There are two main ways to approach international product fulfillment. The first is to fulfill the orders on your own. That means you are responsible for shipping from end to end and must provide customer service in the official local language of the target marketplace.

This approach can lead to several challenges, and the cost of hiring a carrier that can ship internationally in addition to duties and customs can eat into your profits. There may also be an endless trail of returns and refunds, and dealing with these issues in international marketplaces is a daunting task. 

You can avoid all that by choosing Fulfilled-by-Amazon (FBA) as your fulfillment channel. Enrolling in FBA will reduce your shipping time, ensure your products are eligible for Amazon Prime, and all returns and customer support in the local language will be Amazon’s responsibility.

With Amazon FBA, your products are stored in fulfillment centers, and Amazon picks, packs, ships, and provides customer service. But is Fulfillment by Amazon (FBA) worth it?

4. Currency, Fees, Taxes, and Languages

Currency and Fees: 

Since various nations use different currencies, opting for Amazon’s Currency Converter for Sellers (ACCS) is advisable when selling internationally through Amazon. That way, you will receive payments from international buyers in their local currency, but the deposit into your account will be in the currency you use.

Amazon will charge a 4% fee, but sellers can save on that fee by setting up a bank account in the respective countries where they sell. 

Taxes:

Taxes will also come into play in global business transactions, and they differ from one country to another. For that reason, you need to conduct in-depth research on the taxes you will incur in the countries you sell, and hiring an expert to handle such a responsibility is a wise idea.

Languages:

When you scale your business into a new Amazon marketplace, something you should consider is how effectively you can operate in the local language. Local language proficiency is necessary for performing country-specific research and positioning your products accordingly with better titles, descriptions, etc. 

Amazon’s Seller Central Language Switcher allows brands to manage their operations in all of these Amazon marketplaces in English, enabling you to quickly get up to speed on your international business by providing you a familiar interface you can quickly learn to use.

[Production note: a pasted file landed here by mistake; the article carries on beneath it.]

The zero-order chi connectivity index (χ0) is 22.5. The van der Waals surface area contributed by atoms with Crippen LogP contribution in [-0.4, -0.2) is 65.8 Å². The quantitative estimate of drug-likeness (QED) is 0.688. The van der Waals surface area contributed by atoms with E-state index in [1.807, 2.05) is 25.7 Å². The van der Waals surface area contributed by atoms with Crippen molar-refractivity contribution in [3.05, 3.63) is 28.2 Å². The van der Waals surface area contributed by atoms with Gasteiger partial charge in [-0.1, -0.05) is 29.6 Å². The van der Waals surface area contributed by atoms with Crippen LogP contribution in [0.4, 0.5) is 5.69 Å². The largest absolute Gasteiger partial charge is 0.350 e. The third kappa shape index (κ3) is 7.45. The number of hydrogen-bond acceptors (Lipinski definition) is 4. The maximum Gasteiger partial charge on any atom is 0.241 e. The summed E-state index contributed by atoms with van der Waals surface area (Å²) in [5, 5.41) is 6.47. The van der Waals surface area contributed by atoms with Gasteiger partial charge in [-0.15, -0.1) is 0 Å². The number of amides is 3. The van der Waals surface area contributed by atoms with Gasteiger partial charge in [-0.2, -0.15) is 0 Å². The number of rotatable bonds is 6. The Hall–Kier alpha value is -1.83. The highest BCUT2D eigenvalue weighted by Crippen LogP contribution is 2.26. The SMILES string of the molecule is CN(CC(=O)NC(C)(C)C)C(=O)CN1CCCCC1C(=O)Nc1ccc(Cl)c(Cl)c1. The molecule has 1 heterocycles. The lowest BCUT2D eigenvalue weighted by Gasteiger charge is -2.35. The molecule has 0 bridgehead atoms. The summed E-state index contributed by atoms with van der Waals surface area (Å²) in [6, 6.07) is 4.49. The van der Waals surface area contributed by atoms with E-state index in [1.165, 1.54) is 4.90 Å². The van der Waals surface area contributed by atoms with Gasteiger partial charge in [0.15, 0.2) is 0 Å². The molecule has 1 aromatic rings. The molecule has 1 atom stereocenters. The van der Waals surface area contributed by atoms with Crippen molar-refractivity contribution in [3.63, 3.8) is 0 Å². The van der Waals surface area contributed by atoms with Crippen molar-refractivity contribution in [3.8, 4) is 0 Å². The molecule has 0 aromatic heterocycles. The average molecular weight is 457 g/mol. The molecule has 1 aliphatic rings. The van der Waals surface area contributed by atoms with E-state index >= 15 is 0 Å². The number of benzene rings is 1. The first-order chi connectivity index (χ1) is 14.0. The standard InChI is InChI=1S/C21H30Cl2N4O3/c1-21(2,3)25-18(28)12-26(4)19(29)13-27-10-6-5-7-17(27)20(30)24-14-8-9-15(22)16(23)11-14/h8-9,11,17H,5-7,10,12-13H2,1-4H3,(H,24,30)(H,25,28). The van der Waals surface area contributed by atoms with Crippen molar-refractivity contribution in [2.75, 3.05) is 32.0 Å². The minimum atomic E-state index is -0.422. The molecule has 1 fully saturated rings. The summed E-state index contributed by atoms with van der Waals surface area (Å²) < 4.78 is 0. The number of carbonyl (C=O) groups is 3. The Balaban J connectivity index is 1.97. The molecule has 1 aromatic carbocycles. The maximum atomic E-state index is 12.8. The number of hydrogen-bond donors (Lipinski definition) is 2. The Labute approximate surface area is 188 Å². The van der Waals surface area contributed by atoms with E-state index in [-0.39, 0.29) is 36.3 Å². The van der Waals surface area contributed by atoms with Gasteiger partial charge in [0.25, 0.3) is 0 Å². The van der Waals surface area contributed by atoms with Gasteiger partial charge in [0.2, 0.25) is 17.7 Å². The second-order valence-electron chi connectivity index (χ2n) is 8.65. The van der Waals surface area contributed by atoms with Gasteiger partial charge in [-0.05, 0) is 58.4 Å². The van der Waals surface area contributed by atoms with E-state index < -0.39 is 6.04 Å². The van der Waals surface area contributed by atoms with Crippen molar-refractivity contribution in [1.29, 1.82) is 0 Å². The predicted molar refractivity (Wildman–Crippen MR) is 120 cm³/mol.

5. List Your Products

When listing products on Amazon, you need to keep the following information handy.

  • Product images
  • Product ID
  • Search terms
  • Product title
  • Product description
  • Bullet points

There is no room for bulk listing across all marketplaces, which means that listing your products automatically is not an option. Translating your listing into the local language may also be necessary, and using Google Translate is not the solution here. Adding marketplace relevant local keywords is also necessary for organic ranking.

6. Get Your Products Retail Ready

A robust marketing plan will help ensure a successful launch of your products regardless of the marketplace. The priority as you start should be becoming retail-ready. This includes optimizing your content, incorporating the proper keywords in your listings, setting up your Prime shipping offer, generating reviews, and more.

Note: Reviews are specific to the marketplace where you sell, and they will not carry over.

Conclusion

The Amazon Global Selling program presents a world of opportunities. It can also become a major headache if not done properly. Planning out your expansion step by step and fully estimating the costs of fees, taxes, fulfillment, customer service, language translation, can make the difference between a successful expansion and an expensive mistake. The experts at Orca Pacific can help walk you through this process and ensure that scaling your business to other countries results in positive gains for your business.